The following statement recently caught my interest:
Spoiler alert: We could already be in a recession. This is not the
conventional wisdom. The common narrative goes some like talks look
ugly, but in the end things will get resolved either before Jan. 1 or
later in the month and the economy gets a new lease on life. See MarketWatch’s fiscal-cliff page.
The recession signal is being sent from the latest U.S. current account deficit report released earlier Tuesday.
According to the data, imports are now down two months in a row
having fallen 8.4% in the third quarter and 2% in the prior quarter.
This is a rare event and has definitely raises the recessionary “red
flag,” according to Robert Brusca, chief economist at FAO Economics.
When the economy weakens, imports weaken rather quickly, Brusca notes.
The last time imports declined for two quarters was in 2009, the end
of a four-quarter slide in imports during the Great Recession.
Fewer imports is a sign that domestic demand is faltering. A recession is “a real risk,” Brusca said.
I don't think we're currently in a recession, so I wanted to run the numbers on this statement. What I found was really interesting. Consider the following scatter plots.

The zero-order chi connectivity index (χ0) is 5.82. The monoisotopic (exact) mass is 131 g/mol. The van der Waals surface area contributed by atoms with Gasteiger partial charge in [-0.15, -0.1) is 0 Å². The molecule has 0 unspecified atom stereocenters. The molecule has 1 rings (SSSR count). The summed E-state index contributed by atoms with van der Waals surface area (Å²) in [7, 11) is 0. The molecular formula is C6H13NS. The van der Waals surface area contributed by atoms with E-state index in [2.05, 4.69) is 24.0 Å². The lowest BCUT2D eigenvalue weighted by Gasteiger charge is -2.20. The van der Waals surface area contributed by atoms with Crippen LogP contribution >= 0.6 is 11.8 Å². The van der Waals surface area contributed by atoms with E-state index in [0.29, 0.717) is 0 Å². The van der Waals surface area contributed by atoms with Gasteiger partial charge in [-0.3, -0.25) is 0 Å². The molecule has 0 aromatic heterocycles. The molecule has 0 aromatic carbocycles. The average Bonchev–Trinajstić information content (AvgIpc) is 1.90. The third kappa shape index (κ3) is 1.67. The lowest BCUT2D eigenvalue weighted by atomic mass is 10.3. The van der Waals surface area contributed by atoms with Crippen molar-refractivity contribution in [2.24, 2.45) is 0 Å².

Above are four decades comparing the year over per percentage change in real imports on a quarterly basis, with the year over year percentage change in real GDP on a quarterly basis. The top chart is for the 1970s, the second from the top is for the 1980s, the third from the top is for the 1990s and the fourth from the top is for January 2000 to July 2012. Note there is a pretty strong correlation between net negative YOY change in imports and net negative year over year GDP and positive YOY imports with net positive YOY GDP.
The primary difference between the story's measurement and the above is the story is using month to month percentage change and the above is using a quarter measurement.
Put another way, imports are a pretty good coincident indicator.